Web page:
Ittoqqortoormit, stories from yonder


Ittoqqortoormiit, stories from yonder’ is composed of photographs taken by Tanguy Sandré, PhD Research Fellow, and Jeanne Gherardi, Associate-Professor, during research stays in fall 2021 and spring 2022 in Ittoqqortoormiit, east of Kalaallit Nunaat (Greenland). Ittoqqortoormiit is a town of 354 inhabitants (2022), located at the mouth of the Kangertittivaq/Scoresby Sund, the largest fjord in the world. Ittoqqortoormiit is the northernmost settlement on the east coast of Kalaallit Nunaat (70° 30′ N 22° W). The community was founded in 1924–1925 by Ejnar Mikkelsen and 70 Inuit, mostly from Tasiilaq, to reaffirm Danish sovereignty over Norway. The community has long relied on subsistence hunting – polar bear, walrus, narwhal, muskox, seal, etc. – as their main source of income. In 2022, the Ittoqqortoormeermii, the inhabitants of Ittoqqortoormiit, are facing multidimensional transformations due to increased institutional marginalisation, a shrinking population, the absence of a doctor, environmental restrictions on hunting, an endangered language and changing climate and sea ice conditions.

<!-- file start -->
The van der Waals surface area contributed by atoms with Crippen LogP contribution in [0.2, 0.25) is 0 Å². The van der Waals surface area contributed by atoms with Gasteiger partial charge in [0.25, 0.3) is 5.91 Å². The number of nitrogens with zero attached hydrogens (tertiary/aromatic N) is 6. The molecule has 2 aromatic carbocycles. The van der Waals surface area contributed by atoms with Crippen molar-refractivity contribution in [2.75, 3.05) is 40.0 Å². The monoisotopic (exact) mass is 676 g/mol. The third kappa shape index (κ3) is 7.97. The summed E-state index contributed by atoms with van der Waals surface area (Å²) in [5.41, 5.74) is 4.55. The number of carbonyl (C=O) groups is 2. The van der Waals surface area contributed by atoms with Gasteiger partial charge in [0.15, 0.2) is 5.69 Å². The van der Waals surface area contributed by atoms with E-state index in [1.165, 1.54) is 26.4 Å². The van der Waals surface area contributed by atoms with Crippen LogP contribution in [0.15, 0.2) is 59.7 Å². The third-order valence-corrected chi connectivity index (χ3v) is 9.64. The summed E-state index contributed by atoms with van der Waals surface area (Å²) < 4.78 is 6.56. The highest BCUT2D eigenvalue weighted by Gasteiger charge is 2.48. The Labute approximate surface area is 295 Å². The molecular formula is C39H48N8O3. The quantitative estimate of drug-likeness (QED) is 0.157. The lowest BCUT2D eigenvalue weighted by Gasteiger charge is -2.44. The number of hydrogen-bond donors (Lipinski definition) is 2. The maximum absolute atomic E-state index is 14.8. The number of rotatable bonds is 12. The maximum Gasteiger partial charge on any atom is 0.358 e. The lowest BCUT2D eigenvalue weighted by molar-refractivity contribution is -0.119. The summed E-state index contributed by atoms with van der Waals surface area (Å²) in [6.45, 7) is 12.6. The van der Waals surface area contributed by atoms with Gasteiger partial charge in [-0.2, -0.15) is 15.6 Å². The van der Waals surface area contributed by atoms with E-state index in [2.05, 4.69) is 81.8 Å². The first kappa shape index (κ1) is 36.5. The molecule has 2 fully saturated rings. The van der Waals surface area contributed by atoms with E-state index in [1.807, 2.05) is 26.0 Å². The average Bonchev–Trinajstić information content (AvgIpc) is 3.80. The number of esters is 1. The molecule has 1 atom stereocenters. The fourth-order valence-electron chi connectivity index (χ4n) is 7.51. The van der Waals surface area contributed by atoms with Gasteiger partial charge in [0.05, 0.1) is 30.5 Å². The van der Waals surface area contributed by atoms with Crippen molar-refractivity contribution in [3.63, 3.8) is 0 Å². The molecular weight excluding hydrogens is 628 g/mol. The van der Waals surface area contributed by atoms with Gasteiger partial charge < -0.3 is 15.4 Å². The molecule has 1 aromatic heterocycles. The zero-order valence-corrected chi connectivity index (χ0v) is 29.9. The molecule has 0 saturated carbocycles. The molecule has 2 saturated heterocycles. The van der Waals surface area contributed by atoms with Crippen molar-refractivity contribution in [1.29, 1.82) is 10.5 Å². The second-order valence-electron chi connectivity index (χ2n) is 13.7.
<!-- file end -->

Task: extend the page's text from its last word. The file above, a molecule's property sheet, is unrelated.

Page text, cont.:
The exhibition was conceived by two French researchers, our voices and our stories relate our experiences and do not substitute for those of the inhabitants of this community. This exhibition was conceived as part of the SeMPER-Arctic project (2020-2024), which aims to understand and analyze the sources of resilience in the Arctic by gathering local stories of change, disruption and their consequences in three Arctic communities, including Ittoqqortoormiit.

Note: Throughout the exhibition, we use the local-specific terminology for Greenland (Kalaallit Nunaat), Greenlandic Inuit (Kalaallit) and Greenlandic Inuk (Kalaaleq) in Kalaallisut, the West-Greenlandic Inuit language. Additionally, we also use Tunumiisut (East Greenlandic language) words and naming when possible.